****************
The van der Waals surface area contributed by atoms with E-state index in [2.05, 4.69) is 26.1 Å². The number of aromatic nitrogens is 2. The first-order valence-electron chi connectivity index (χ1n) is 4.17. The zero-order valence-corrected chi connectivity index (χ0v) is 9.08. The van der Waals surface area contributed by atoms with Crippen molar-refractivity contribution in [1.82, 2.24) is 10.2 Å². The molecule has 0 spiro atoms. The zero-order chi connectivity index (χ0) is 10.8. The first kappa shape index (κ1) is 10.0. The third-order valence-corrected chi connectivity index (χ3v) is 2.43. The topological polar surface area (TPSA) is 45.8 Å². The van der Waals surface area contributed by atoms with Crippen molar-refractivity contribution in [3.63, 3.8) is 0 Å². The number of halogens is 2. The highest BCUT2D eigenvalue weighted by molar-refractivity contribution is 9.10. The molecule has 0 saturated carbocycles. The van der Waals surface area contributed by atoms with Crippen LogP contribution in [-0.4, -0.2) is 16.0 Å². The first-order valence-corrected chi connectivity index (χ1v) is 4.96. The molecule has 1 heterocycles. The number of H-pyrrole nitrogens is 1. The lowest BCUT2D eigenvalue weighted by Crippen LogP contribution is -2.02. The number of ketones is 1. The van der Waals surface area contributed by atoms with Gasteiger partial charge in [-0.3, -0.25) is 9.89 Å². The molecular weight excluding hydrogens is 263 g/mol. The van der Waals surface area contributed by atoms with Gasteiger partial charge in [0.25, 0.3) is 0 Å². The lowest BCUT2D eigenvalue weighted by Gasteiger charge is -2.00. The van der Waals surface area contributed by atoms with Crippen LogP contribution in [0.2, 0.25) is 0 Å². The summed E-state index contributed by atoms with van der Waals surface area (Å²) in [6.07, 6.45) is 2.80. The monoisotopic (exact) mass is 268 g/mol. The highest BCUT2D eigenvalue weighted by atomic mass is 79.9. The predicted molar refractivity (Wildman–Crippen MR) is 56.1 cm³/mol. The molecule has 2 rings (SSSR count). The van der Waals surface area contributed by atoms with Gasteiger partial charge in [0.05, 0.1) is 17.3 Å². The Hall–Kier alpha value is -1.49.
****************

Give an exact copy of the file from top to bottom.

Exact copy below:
The van der Waals surface area contributed by atoms with E-state index in [2.05, 4.69) is 26.1 Å². The number of aromatic nitrogens is 2. The first-order valence-electron chi connectivity index (χ1n) is 4.17. The zero-order valence-corrected chi connectivity index (χ0v) is 9.08. The van der Waals surface area contributed by atoms with Crippen molar-refractivity contribution in [1.82, 2.24) is 10.2 Å². The molecule has 0 spiro atoms. The zero-order chi connectivity index (χ0) is 10.8. The first kappa shape index (κ1) is 10.0. The third-order valence-corrected chi connectivity index (χ3v) is 2.43. The topological polar surface area (TPSA) is 45.8 Å². The van der Waals surface area contributed by atoms with Crippen molar-refractivity contribution in [3.63, 3.8) is 0 Å². The number of halogens is 2. The highest BCUT2D eigenvalue weighted by molar-refractivity contribution is 9.10. The molecule has 0 saturated carbocycles. The van der Waals surface area contributed by atoms with Crippen LogP contribution in [-0.4, -0.2) is 16.0 Å². The first-order valence-corrected chi connectivity index (χ1v) is 4.96. The molecule has 1 heterocycles. The number of H-pyrrole nitrogens is 1. The lowest BCUT2D eigenvalue weighted by Crippen LogP contribution is -2.02. The number of ketones is 1. The van der Waals surface area contributed by atoms with Gasteiger partial charge in [-0.3, -0.25) is 9.89 Å². The molecular weight excluding hydrogens is 263 g/mol. The van der Waals surface area contributed by atoms with Gasteiger partial charge in [0.25, 0.3) is 0 Å². The lowest BCUT2D eigenvalue weighted by Gasteiger charge is -2.00. The van der Waals surface area contributed by atoms with Crippen LogP contribution in [0.2, 0.25) is 0 Å². The summed E-state index contributed by atoms with van der Waals surface area (Å²) in [6.07, 6.45) is 2.80. The monoisotopic (exact) mass is 268 g/mol. The highest BCUT2D eigenvalue weighted by atomic mass is 79.9. The predicted molar refractivity (Wildman–Crippen MR) is 56.1 cm³/mol. The molecule has 2 rings (SSSR count). The van der Waals surface area contributed by atoms with Gasteiger partial charge in [0.05, 0.1) is 17.3 Å². The Hall–Kier alpha value is -1.49.